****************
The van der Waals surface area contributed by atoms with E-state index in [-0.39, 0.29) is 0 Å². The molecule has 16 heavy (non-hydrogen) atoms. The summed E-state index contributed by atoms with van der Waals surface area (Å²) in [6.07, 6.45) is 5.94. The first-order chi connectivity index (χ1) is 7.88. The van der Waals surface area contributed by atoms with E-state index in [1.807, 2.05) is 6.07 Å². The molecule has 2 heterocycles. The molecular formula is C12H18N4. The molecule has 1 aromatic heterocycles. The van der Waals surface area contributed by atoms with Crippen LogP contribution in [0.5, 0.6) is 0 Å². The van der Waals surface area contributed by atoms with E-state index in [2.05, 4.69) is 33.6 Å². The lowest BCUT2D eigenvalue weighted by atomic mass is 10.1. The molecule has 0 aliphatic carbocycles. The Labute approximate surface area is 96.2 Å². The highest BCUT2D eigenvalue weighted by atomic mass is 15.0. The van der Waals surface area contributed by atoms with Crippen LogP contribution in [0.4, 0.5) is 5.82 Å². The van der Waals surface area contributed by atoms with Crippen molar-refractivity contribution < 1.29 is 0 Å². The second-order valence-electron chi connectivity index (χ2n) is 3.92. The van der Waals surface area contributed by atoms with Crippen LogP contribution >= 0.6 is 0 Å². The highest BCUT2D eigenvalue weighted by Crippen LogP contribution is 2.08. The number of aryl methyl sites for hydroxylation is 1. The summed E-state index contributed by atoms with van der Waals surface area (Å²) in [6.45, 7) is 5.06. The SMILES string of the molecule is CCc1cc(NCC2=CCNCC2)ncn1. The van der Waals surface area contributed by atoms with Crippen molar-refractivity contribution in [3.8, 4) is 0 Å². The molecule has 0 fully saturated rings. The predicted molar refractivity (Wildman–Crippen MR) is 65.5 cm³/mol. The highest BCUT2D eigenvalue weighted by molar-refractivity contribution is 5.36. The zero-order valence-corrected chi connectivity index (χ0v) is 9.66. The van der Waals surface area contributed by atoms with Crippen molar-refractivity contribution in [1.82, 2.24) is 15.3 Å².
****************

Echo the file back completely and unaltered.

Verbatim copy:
The van der Waals surface area contributed by atoms with E-state index in [-0.39, 0.29) is 0 Å². The molecule has 16 heavy (non-hydrogen) atoms. The summed E-state index contributed by atoms with van der Waals surface area (Å²) in [6.07, 6.45) is 5.94. The first-order chi connectivity index (χ1) is 7.88. The van der Waals surface area contributed by atoms with E-state index in [1.807, 2.05) is 6.07 Å². The molecule has 2 heterocycles. The molecular formula is C12H18N4. The molecule has 1 aromatic heterocycles. The van der Waals surface area contributed by atoms with Crippen LogP contribution in [0.5, 0.6) is 0 Å². The van der Waals surface area contributed by atoms with E-state index in [2.05, 4.69) is 33.6 Å². The lowest BCUT2D eigenvalue weighted by atomic mass is 10.1. The molecule has 0 aliphatic carbocycles. The Labute approximate surface area is 96.2 Å². The highest BCUT2D eigenvalue weighted by atomic mass is 15.0. The van der Waals surface area contributed by atoms with Crippen LogP contribution in [0.4, 0.5) is 5.82 Å². The van der Waals surface area contributed by atoms with Crippen molar-refractivity contribution < 1.29 is 0 Å². The second-order valence-electron chi connectivity index (χ2n) is 3.92. The van der Waals surface area contributed by atoms with Crippen LogP contribution >= 0.6 is 0 Å². The highest BCUT2D eigenvalue weighted by Crippen LogP contribution is 2.08. The number of aryl methyl sites for hydroxylation is 1. The summed E-state index contributed by atoms with van der Waals surface area (Å²) in [6.45, 7) is 5.06. The SMILES string of the molecule is CCc1cc(NCC2=CCNCC2)ncn1. The van der Waals surface area contributed by atoms with Crippen molar-refractivity contribution in [3.8, 4) is 0 Å². The molecule has 0 fully saturated rings. The predicted molar refractivity (Wildman–Crippen MR) is 65.5 cm³/mol. The highest BCUT2D eigenvalue weighted by molar-refractivity contribution is 5.36. The zero-order valence-corrected chi connectivity index (χ0v) is 9.66. The van der Waals surface area contributed by atoms with Crippen molar-refractivity contribution in [1.82, 2.24) is 15.3 Å².